By 1996, Nintendo of America had started to relax its policies on censorship. Gamers saw violence-laden releases of Mortal Kombat II and III on the Super Nintendo after the Genesis version of the original outsold the SNES’s by a factor of three-to-one. But despite loosening up restrictions on depictions of blood and violence, there were other areas where NoA refused to budge. Chief among these was religious content, where anything that could be deemed potentially offensive to gamers of any faith got altered or excised. Sony’s American branch, on the other hand, had much less restrictive policies. So when Tecmo decided to make a game about demonic possession, revenge, torture and corpse harvesting, Playstation was their first choice of platform. Enter “Tecmo’s Deception: Invitation to Darkness.”
Tecmo’s Deception tells the story of a young prince, returning from a journey to a far-away land with a new bride in tow, to his Castle Sweet Castle. Sadly he’s not home five minutes before he’s implicated by his younger brother in a plot to murder his father, and swiftly sentenced to death for treason. As the flames rise up to consume him, he begs the Powers That Be for revenge. When next he opens his eyes, he’s greeted by a ghostly figure who tells him “The Demon” has answered his plea, and guides him to a strange castle in the middle of the forest to meet the Dark Lord.
Here, our young prince will make a pact with Lucifer in order to ensure that vengeance is forthcoming. He will do so by mastering the challenge of placing traps so as to ensnare victims. These victims will be sacrificed to the Dark Lord in order to increase the prince’s power or bank account, and eventually the prince will become strong enough to confront the reality behind his being framed for the king’s death. Oh, and Lucifer will be brought back to life to wreck havoc too, but that’s just a minor point, really…
As an early PS1 title, Tecmo’s Deception looks a bit rough around the edges. But the unique gameplay mixture of FPS, RPG, and tactical sim more than make up for any graphical issues. The soundtrack is enjoyable, with a nice orchestral blend and some vocals thrown in at appropriate moments to add gravity, but the tunes repeat themselves pretty often as there aren’t that many tracks. For fun, throw your game disc into a standard CD player and skip to track 2 to hear some of the game’s music without booting it up.
The gameplay itself takes some getting used to, as you typically wander your environments in a first-person perspective, looking for both victims to sacrifice and treasures to collect. Traps on the other hand are placed during each mission via a strategy screen that shows a map of the level, where any current potential victims are, and guides you in laying down your snares. The more power you claim for yourself, the bigger your bankroll, and the more souls you harvest for Lucifer, the larger, deadlier and more complex you can make your traps. You can also mutate captured victims into monsters which serve as bodyguards and hamper intruders if you’re feeling a bit more merciful(?).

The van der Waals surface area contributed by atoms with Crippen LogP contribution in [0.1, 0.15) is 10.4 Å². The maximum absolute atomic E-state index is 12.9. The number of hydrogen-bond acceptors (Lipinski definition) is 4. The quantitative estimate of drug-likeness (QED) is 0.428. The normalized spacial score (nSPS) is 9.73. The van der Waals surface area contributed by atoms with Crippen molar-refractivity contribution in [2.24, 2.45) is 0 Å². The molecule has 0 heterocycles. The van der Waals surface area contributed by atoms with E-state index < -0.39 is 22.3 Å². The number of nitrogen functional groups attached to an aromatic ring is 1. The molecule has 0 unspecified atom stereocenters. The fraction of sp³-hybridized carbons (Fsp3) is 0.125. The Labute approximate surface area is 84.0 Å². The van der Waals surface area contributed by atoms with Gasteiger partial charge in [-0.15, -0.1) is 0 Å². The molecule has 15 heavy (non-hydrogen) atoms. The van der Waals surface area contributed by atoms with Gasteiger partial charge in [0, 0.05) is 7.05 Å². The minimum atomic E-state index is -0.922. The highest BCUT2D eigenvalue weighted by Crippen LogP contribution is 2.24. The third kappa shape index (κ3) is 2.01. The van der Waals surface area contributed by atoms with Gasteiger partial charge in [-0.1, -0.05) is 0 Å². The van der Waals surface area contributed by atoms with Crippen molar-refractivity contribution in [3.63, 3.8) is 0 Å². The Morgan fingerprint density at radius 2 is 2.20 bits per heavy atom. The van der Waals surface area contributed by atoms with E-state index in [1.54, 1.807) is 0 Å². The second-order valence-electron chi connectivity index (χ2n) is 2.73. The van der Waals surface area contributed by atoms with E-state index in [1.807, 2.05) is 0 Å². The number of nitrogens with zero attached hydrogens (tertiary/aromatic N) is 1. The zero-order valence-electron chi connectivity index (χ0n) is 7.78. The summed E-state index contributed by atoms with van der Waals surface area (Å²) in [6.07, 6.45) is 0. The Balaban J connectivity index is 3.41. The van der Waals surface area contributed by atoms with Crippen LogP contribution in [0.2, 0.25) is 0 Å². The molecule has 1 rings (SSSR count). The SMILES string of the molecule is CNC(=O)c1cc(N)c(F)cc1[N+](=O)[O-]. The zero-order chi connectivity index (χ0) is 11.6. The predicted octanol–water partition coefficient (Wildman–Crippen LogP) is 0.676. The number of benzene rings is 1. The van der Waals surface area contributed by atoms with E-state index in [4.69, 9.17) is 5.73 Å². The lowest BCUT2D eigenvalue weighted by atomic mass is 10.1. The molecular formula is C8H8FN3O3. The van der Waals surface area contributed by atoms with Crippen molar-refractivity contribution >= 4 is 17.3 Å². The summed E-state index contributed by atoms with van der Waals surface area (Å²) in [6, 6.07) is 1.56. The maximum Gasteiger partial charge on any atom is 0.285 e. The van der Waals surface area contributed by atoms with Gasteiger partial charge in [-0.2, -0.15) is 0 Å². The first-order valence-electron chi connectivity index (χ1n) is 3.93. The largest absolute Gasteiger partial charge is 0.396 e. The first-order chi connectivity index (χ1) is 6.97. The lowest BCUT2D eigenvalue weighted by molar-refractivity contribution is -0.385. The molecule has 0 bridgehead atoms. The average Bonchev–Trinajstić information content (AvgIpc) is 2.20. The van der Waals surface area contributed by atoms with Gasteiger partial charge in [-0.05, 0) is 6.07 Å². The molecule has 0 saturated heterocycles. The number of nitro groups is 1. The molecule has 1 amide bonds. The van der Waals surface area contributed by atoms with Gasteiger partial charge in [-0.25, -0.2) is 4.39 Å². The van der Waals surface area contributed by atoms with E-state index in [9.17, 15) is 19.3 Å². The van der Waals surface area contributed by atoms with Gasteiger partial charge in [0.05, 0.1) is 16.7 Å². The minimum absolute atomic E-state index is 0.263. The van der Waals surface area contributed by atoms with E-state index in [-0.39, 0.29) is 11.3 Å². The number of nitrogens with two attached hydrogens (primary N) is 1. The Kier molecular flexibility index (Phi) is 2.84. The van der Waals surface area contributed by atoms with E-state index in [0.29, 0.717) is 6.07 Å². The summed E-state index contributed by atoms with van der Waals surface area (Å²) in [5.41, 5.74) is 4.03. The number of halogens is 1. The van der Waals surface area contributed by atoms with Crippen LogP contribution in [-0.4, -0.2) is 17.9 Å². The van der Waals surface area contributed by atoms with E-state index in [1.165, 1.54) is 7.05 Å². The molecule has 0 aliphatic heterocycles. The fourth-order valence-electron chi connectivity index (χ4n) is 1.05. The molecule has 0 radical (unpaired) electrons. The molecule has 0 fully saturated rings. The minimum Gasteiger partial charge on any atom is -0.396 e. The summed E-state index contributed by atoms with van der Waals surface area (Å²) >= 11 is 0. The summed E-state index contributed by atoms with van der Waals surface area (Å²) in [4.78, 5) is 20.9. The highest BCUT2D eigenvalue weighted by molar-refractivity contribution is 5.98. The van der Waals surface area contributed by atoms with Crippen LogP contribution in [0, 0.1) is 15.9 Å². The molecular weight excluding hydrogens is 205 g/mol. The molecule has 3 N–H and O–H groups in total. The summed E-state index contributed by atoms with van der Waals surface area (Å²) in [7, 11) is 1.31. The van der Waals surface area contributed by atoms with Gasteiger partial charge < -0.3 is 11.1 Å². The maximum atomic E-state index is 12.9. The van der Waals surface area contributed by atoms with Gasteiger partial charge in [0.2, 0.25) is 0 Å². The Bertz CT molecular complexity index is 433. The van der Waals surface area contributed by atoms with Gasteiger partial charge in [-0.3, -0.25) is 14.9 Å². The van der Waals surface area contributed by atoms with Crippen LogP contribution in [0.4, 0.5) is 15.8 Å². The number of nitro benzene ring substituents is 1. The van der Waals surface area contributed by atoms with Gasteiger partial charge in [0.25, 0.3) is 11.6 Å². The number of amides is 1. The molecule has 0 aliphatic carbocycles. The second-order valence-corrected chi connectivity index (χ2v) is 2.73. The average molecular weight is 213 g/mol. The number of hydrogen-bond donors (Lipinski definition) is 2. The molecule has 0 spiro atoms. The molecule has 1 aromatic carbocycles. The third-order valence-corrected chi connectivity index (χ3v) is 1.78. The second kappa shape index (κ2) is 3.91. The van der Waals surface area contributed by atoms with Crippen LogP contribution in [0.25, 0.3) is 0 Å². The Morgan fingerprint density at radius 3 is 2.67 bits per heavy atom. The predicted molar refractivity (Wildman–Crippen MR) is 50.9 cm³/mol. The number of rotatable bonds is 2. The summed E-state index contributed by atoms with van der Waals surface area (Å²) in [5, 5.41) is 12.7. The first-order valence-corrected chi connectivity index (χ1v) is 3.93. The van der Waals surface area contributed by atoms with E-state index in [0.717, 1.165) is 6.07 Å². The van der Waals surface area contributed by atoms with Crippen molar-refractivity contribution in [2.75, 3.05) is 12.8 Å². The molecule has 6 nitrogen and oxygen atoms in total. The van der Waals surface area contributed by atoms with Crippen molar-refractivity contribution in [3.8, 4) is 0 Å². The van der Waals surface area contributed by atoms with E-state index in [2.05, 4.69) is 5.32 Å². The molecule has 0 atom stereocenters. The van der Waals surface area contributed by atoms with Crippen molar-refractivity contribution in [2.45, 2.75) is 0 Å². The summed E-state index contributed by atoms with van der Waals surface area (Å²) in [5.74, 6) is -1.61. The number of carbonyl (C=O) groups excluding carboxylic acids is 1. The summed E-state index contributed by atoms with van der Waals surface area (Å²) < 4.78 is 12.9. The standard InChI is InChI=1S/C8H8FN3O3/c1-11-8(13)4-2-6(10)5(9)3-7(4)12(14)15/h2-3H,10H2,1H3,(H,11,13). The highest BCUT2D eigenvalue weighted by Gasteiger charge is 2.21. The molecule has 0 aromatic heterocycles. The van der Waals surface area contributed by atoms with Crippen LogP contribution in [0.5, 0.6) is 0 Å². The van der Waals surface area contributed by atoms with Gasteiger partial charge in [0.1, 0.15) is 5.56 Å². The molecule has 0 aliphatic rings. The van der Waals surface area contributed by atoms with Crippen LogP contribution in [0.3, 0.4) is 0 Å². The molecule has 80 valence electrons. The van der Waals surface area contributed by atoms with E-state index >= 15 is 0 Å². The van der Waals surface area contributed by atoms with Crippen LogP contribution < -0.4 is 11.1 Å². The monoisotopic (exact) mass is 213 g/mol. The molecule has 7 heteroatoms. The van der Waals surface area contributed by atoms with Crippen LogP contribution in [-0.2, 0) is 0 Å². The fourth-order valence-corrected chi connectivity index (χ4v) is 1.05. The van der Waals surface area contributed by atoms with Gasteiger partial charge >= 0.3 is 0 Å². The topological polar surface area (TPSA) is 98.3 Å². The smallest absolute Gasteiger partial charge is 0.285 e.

The challenge is increased by the fact that you can’t really defend yourself in the first-person sequences. At first, you’ll be grabbing people with little in the way of offensive weaponry or skills (people like merchants or other low-level foes). After a while though, you’ll start facing the likes of ninjas and sorcerers who react faster and dodge your snares, or assault you from long-range with fireballs and such. The prince really needs to be at the top of his game with the timing of his trap triggers and the staging and layout of those traps.
Tecmo’s Deception spawned several sequels on the PS1 and PS2, but its unique combination of RTS and RPG elements mixed with its swiftly-ramping difficulty condemned the series to niche status almost from the beginning. Nevertheless, it’s worth seeking out for gamers looking for something different from the pack that can provide a long-term challenge with plenty of options. As long as you don’t mind being the bad guy, Deception will have you entertained for weeks with its dark, morbid presentation. Enjoy your retro ad goodie!